Survival Skills and Equipment

Meets v80 standard for the written portion of SAR Survival Skills and Equipment.
SAR subjects may be lost, injured or sick, but in our Northwest environment they often have an additional medical problem:
In bandaging an injured leg the most common simple knot is the:
When faced with a large wild animal such as a black bear or cougar it generally is:
You are the search team leader and have reached a lost subject. He is bleeding profusely so after making sure the scene is safe your most immediate action is to:
A sure sign that you are dehydrated and need to drink water immediately is:
According to experts our first and most important survival tool was and still is:
In late autumn you find yourself injured in a remote area, unable to travel, and with no means of communication. According to Survival’s Rule of Threes in the same scenario you may die if:
In a test by SPART the most visible color in all light conditions for emergency use is:
In winter you are driving on a deserted road when you miss a curve, crash your vehicle and are ejected into the snow. You have a leg injury and no cell phone. You estimate that you may be at the accident location for hours or days before help comes. Your immediate need is:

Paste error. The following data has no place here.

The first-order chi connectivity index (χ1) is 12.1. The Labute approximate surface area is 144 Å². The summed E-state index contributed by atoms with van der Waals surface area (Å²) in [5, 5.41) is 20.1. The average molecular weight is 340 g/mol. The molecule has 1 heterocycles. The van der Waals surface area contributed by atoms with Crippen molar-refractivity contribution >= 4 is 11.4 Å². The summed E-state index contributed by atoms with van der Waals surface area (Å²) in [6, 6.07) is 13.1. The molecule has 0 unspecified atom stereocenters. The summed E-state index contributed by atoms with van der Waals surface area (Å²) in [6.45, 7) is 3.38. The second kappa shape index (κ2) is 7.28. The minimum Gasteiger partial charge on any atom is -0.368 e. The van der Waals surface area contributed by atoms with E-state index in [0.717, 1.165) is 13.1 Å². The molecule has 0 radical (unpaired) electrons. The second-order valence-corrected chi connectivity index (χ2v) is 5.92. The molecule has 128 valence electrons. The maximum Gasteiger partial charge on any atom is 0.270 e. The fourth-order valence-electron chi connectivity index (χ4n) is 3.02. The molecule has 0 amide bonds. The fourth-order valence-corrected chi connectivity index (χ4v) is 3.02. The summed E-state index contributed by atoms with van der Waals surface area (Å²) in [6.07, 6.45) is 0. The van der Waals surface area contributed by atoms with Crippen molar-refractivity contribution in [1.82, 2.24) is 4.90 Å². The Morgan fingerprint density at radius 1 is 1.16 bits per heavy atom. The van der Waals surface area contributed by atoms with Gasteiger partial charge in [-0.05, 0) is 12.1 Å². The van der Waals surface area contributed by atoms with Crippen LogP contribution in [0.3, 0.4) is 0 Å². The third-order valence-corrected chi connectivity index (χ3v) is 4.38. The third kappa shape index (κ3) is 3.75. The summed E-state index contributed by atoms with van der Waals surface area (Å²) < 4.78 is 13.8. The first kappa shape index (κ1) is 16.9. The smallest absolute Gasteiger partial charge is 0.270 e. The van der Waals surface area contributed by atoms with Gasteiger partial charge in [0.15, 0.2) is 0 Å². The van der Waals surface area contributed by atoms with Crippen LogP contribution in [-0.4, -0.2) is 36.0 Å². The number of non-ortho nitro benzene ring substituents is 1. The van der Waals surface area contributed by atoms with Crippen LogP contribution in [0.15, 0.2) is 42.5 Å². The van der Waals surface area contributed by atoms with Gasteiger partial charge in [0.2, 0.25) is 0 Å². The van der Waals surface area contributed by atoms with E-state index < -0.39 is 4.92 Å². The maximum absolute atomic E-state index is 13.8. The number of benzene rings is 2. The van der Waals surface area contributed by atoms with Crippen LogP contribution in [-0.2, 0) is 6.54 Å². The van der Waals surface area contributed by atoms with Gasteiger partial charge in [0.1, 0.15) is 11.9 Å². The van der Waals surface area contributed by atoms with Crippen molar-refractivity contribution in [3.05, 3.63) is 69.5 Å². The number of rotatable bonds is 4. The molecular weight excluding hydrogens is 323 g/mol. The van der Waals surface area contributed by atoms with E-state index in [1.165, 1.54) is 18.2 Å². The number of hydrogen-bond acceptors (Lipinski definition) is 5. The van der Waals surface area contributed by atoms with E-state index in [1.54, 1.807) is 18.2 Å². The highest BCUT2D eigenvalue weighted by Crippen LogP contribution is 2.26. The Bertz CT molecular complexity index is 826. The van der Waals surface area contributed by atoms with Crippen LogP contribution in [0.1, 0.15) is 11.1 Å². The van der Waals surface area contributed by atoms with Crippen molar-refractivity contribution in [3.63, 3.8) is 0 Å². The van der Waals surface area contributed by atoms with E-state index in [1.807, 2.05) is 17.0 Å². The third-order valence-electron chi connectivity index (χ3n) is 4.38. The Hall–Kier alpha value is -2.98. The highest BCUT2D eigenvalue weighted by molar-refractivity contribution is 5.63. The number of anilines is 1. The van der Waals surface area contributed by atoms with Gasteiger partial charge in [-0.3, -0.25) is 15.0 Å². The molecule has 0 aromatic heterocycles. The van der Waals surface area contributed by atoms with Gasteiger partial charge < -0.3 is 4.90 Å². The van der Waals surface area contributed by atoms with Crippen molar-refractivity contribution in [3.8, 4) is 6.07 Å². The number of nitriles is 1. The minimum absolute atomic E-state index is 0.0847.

The most common wilderness water contamination, giardia lamblia, is:
In winter eating snow for hydration is acceptable:
Statistically there are few large animal attacks in the Northwest from bears, cougars and male elk and deer in the breeding season so there is little concern about this hazard for backcountry travelers:
As a rescue volunteer the safety of one SAR operational person is most important:
Water can be purified by two of the following methods:
Your personal survival in the wilderness or on a SAR mission depends on:
For wilderness navigation the following is the best methodology:
To purify water by boiling you must:
A Navy SEAL Team, a troop of Girl Scouts and a SAR search team all hike at the same speed, and that is:
In tests by Backpacker Magazine, shouts were heard for:
In tests by Backpacker Magazine whistles were heard in Northwest forested areas for a distance of: